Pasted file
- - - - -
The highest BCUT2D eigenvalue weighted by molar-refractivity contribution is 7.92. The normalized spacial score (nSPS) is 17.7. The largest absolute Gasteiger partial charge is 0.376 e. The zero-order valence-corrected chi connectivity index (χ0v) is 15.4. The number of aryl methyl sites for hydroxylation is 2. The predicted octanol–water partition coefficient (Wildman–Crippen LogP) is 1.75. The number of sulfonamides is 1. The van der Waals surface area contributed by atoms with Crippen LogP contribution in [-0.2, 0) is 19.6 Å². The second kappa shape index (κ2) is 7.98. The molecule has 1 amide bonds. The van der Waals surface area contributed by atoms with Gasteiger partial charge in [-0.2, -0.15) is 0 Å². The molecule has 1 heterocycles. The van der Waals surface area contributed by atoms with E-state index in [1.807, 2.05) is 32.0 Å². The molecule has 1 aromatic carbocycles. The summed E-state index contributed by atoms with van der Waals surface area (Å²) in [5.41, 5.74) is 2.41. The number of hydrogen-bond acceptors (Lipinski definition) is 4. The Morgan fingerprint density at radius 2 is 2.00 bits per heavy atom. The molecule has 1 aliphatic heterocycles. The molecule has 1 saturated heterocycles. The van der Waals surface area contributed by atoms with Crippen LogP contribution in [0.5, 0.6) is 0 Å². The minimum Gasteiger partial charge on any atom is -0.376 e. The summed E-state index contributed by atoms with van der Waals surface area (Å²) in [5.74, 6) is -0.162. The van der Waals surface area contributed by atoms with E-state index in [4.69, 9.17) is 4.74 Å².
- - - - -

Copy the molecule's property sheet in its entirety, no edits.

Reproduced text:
The highest BCUT2D eigenvalue weighted by molar-refractivity contribution is 7.92. The normalized spacial score (nSPS) is 17.7. The largest absolute Gasteiger partial charge is 0.376 e. The zero-order valence-corrected chi connectivity index (χ0v) is 15.4. The number of aryl methyl sites for hydroxylation is 2. The predicted octanol–water partition coefficient (Wildman–Crippen LogP) is 1.75. The number of sulfonamides is 1. The van der Waals surface area contributed by atoms with Crippen LogP contribution in [-0.2, 0) is 19.6 Å². The second kappa shape index (κ2) is 7.98. The molecule has 1 amide bonds. The van der Waals surface area contributed by atoms with Gasteiger partial charge in [-0.2, -0.15) is 0 Å². The molecule has 1 heterocycles. The van der Waals surface area contributed by atoms with E-state index in [1.807, 2.05) is 32.0 Å². The molecule has 1 aromatic carbocycles. The summed E-state index contributed by atoms with van der Waals surface area (Å²) in [5.41, 5.74) is 2.41. The number of hydrogen-bond acceptors (Lipinski definition) is 4. The Morgan fingerprint density at radius 2 is 2.00 bits per heavy atom. The molecule has 1 aliphatic heterocycles. The molecule has 1 saturated heterocycles. The van der Waals surface area contributed by atoms with Crippen LogP contribution in [0.5, 0.6) is 0 Å². The minimum Gasteiger partial charge on any atom is -0.376 e. The summed E-state index contributed by atoms with van der Waals surface area (Å²) in [5.74, 6) is -0.162. The van der Waals surface area contributed by atoms with E-state index in [4.69, 9.17) is 4.74 Å².